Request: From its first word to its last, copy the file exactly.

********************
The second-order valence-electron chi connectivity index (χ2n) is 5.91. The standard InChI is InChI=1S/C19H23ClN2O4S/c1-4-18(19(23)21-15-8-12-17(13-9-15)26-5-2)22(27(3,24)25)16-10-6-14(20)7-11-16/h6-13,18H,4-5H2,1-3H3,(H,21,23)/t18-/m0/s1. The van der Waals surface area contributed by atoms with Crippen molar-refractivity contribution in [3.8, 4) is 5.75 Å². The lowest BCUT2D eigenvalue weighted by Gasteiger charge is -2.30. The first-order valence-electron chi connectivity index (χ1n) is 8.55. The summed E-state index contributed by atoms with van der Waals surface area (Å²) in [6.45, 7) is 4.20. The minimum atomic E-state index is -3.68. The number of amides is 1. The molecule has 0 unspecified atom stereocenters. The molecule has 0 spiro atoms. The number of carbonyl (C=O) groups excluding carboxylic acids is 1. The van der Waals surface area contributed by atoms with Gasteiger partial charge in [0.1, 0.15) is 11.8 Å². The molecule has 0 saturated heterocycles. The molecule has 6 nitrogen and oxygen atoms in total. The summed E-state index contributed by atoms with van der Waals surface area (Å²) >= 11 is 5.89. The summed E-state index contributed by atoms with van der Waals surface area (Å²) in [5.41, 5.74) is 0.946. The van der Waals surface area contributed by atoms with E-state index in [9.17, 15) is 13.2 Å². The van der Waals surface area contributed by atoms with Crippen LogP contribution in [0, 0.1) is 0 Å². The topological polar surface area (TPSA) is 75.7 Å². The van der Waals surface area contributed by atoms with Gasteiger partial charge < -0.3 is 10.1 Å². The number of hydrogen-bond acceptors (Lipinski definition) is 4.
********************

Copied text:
The second-order valence-electron chi connectivity index (χ2n) is 5.91. The standard InChI is InChI=1S/C19H23ClN2O4S/c1-4-18(19(23)21-15-8-12-17(13-9-15)26-5-2)22(27(3,24)25)16-10-6-14(20)7-11-16/h6-13,18H,4-5H2,1-3H3,(H,21,23)/t18-/m0/s1. The van der Waals surface area contributed by atoms with Crippen molar-refractivity contribution in [3.8, 4) is 5.75 Å². The lowest BCUT2D eigenvalue weighted by Gasteiger charge is -2.30. The first-order valence-electron chi connectivity index (χ1n) is 8.55. The summed E-state index contributed by atoms with van der Waals surface area (Å²) in [6.45, 7) is 4.20. The minimum atomic E-state index is -3.68. The number of amides is 1. The molecule has 0 unspecified atom stereocenters. The molecule has 0 spiro atoms. The number of carbonyl (C=O) groups excluding carboxylic acids is 1. The van der Waals surface area contributed by atoms with Gasteiger partial charge in [0.1, 0.15) is 11.8 Å². The molecule has 0 saturated heterocycles. The molecule has 6 nitrogen and oxygen atoms in total. The summed E-state index contributed by atoms with van der Waals surface area (Å²) >= 11 is 5.89. The summed E-state index contributed by atoms with van der Waals surface area (Å²) in [5.41, 5.74) is 0.946. The van der Waals surface area contributed by atoms with E-state index in [9.17, 15) is 13.2 Å². The van der Waals surface area contributed by atoms with Crippen LogP contribution in [0, 0.1) is 0 Å². The topological polar surface area (TPSA) is 75.7 Å². The van der Waals surface area contributed by atoms with Gasteiger partial charge < -0.3 is 10.1 Å². The number of hydrogen-bond acceptors (Lipinski definition) is 4.